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PICList Thread
'PORTA problem'
1998\05\08@051121 by nanthan Paramananthan

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Hi,

I've had lot more trouble with PORTA of PIC16C73A/JW. I used RA4:RA0 of
PORTA as test out puts and RA5 as a jumper pin which is pull-up to 5V via
resistor. When I set 1 of the bits or clear one of the bits (bsf, bcf) all
other bits which were set are now cleared!  I couldn't figure out why. Then
I read through the part which says every write to i/o port is read modify
write operation. However, this will affect only if I use the pins as both
inputs and outputs but not when they are fixed as either input or output.

The solution was to use a temporary variable to and set or clear bits in it
and write the whole register back to port and use the register as a copy of
port of outputs. Problem with with this method is instead of one
instruction, we need three instruction for every single bsf, bcf operation
on a port.

    bsf          PORTA,3

becomes:

    bsf         TEMPA,3
    movf      TEMPA,W
    movwf    PORTA


The other problem is I used RA5 as an input connected to a jumper pin which
is pulled up to 5V via resistor. Only when we insert the jumper pin, RA5
will be pulled to GROUND.

     btfss    PORTA,5
     goto    PROGRAM
     ...................
     rest of the code
     .............................

However, the program always went into the PROGRAM mode even though I checked
the voltage at the pin and found it to be 5V. I could not understand why.  I
tried with different PIC16C73A/JW and even older PIC16C73/JW.

Finally I tried with RA4. It worked!!!

Could any body explain me the reasons for the peculiar behaviour, please.

Thanks
Saba

1998\05\08@055558 by Marco DI LEO

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Sabananthan Paramananthan wrote:
>
> Hi,
>
> I've had lot more trouble with PORTA of PIC16C73A/JW. I used RA4:RA0 of
> PORTA as test out puts and RA5 as a jumper pin which is pull-up to 5V via
> resistor. When I set 1 of the bits or clear one of the bits (bsf, bcf) all
> other bits which were set are now cleared!  I couldn't figure out why. Then
> I read through the part which says every write to i/o port is read modify
> write operation. However, this will affect only if I use the pins as both
> inputs and outputs but not when they are fixed as either input or output.

Not true, the problem you have noticed is also if the port pin are all
outputs and you don't change direction. You are correct to say that
write to port is actually read/modify/write but the read part gets the
value _directly_ form the output pins. So if your program drives bit 3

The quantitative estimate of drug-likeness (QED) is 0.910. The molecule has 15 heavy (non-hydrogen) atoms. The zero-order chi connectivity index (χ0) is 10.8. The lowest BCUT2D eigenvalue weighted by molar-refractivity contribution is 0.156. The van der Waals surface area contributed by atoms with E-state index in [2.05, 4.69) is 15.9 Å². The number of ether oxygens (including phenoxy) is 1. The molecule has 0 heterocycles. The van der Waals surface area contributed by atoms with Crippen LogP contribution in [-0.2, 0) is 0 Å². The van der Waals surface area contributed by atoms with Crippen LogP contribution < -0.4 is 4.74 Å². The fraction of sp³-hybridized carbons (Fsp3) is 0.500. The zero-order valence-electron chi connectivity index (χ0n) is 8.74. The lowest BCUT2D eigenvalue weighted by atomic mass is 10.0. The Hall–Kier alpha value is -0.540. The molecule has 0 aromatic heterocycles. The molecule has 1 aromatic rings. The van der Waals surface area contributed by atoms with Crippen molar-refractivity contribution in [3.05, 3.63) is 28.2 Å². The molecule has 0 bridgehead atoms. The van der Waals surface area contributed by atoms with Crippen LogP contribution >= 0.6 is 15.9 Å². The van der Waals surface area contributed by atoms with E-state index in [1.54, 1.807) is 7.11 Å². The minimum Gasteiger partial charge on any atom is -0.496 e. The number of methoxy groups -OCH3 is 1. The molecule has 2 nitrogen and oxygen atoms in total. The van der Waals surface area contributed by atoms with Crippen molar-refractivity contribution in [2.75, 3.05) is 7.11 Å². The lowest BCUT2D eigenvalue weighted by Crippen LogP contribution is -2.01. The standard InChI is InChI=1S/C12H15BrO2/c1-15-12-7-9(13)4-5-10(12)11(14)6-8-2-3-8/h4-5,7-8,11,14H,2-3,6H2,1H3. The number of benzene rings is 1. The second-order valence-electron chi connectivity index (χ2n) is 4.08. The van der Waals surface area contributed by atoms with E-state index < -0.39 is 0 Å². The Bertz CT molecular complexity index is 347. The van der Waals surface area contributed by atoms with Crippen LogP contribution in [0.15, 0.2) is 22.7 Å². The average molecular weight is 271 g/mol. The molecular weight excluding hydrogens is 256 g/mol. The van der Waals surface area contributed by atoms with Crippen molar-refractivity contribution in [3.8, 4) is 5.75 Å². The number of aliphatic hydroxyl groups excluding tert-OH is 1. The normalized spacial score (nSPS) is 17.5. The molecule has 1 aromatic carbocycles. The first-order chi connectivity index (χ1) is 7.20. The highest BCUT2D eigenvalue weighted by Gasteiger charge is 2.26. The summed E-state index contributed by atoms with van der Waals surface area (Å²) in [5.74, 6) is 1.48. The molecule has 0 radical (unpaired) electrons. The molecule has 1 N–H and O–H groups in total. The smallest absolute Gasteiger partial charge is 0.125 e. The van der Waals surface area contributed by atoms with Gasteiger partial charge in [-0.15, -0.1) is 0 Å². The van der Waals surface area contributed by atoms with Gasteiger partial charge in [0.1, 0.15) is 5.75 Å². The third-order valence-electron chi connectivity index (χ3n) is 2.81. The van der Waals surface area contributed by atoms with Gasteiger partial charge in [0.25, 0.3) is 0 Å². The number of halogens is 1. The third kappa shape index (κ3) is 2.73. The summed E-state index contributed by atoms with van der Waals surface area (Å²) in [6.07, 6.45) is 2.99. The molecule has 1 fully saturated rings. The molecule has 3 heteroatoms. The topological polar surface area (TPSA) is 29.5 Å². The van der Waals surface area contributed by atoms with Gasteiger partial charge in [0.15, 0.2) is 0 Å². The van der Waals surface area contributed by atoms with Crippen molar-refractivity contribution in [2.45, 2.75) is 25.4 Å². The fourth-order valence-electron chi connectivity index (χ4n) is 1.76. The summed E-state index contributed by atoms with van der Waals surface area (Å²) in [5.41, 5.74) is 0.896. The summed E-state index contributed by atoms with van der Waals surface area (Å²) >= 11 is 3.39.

high but the corresponding pin is tied to ground the read operation gets
a '0' for that bit. When the PIC writes back the modifyed value to the
port the bit 3 is written as '0'.

{Quote hidden}

Yes, this is a solution if you have this kind of problem.

Ciao
 Marco

----
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Sistemi Informativi S.p.A.    tel:   +39 6 50292 300
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Italy

1998\05\08@083245 by Sean Breheny

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At 11:53 AM 5/8/98 +0200, you wrote:
>
>Not true, the problem you have noticed is also if the port pin are all
>outputs and you don't change direction. You are correct to say that
>write to port is actually read/modify/write but the read part gets the
>value _directly_ form the output pins. So if your program drives bit 3
>high but the corresponding pin is tied to ground the read operation gets
>a '0' for that bit. When the PIC writes back the modifyed value to the
>port the bit 3 is written as '0'.

I have often heard this mentioned as a caveat about the PIC, but why should
one expect the PIC to even work at all with one of its pins shorted to low?
Under this condition, the PIC would probably be outputting full IO pin
current, maybe over-spec. I don't see why one wouldn't just check their
hardware for shorts and other mistakes, instead of using this register
shadowing technique in a final design.


Sean


+--------------------------------+
| Sean Breheny                   |
| Amateur Radio Callsign: KA3YXM |
| Electrical Engineering Student |
+--------------------------------+
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1998\05\08@090126 by Keith Howell

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Sean Breheny wrote:
>
> >So if your program drives bit 3 high but the corresponding pin is
> >tied to ground the read operation gets a '0' for that bit.
> >When the PIC writes back the modified value to the
> >port the bit 3 is written as '0'.
>
> I don't see why one wouldn't just check their hardware for shorts